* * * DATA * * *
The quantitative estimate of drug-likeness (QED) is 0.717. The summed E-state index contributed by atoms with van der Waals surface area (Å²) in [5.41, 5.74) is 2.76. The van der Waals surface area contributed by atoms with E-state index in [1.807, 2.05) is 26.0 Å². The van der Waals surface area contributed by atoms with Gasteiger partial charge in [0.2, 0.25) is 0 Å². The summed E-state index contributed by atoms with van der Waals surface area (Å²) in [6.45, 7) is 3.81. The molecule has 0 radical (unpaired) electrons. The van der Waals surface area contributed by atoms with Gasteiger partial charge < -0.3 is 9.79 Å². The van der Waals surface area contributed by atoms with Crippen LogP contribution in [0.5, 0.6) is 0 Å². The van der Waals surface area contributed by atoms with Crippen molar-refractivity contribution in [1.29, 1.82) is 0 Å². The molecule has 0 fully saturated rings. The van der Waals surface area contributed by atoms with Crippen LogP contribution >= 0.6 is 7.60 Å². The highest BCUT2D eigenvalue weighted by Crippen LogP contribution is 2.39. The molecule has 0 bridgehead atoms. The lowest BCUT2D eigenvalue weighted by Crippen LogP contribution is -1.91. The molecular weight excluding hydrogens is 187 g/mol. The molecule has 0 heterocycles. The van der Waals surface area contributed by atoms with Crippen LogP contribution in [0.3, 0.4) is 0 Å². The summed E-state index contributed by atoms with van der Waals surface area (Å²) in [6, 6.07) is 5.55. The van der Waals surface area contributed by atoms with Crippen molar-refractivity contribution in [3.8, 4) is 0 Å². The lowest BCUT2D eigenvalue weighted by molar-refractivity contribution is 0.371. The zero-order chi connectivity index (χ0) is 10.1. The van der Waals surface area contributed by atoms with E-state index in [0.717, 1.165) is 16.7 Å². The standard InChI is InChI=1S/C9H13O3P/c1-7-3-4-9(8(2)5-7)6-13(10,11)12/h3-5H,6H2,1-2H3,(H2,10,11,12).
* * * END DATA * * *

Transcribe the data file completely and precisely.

The quantitative estimate of drug-likeness (QED) is 0.717. The summed E-state index contributed by atoms with van der Waals surface area (Å²) in [5.41, 5.74) is 2.76. The van der Waals surface area contributed by atoms with E-state index in [1.807, 2.05) is 26.0 Å². The van der Waals surface area contributed by atoms with Gasteiger partial charge in [0.2, 0.25) is 0 Å². The summed E-state index contributed by atoms with van der Waals surface area (Å²) in [6.45, 7) is 3.81. The molecule has 0 radical (unpaired) electrons. The van der Waals surface area contributed by atoms with Gasteiger partial charge < -0.3 is 9.79 Å². The van der Waals surface area contributed by atoms with Crippen LogP contribution in [0.5, 0.6) is 0 Å². The van der Waals surface area contributed by atoms with Crippen molar-refractivity contribution in [1.29, 1.82) is 0 Å². The molecule has 0 fully saturated rings. The van der Waals surface area contributed by atoms with Crippen LogP contribution >= 0.6 is 7.60 Å². The highest BCUT2D eigenvalue weighted by Crippen LogP contribution is 2.39. The molecule has 0 bridgehead atoms. The lowest BCUT2D eigenvalue weighted by Crippen LogP contribution is -1.91. The molecular weight excluding hydrogens is 187 g/mol. The molecule has 0 heterocycles. The van der Waals surface area contributed by atoms with Crippen LogP contribution in [0.3, 0.4) is 0 Å². The summed E-state index contributed by atoms with van der Waals surface area (Å²) in [6, 6.07) is 5.55. The van der Waals surface area contributed by atoms with Crippen molar-refractivity contribution in [3.8, 4) is 0 Å². The lowest BCUT2D eigenvalue weighted by molar-refractivity contribution is 0.371. The zero-order chi connectivity index (χ0) is 10.1. The van der Waals surface area contributed by atoms with E-state index in [0.717, 1.165) is 16.7 Å². The standard InChI is InChI=1S/C9H13O3P/c1-7-3-4-9(8(2)5-7)6-13(10,11)12/h3-5H,6H2,1-2H3,(H2,10,11,12).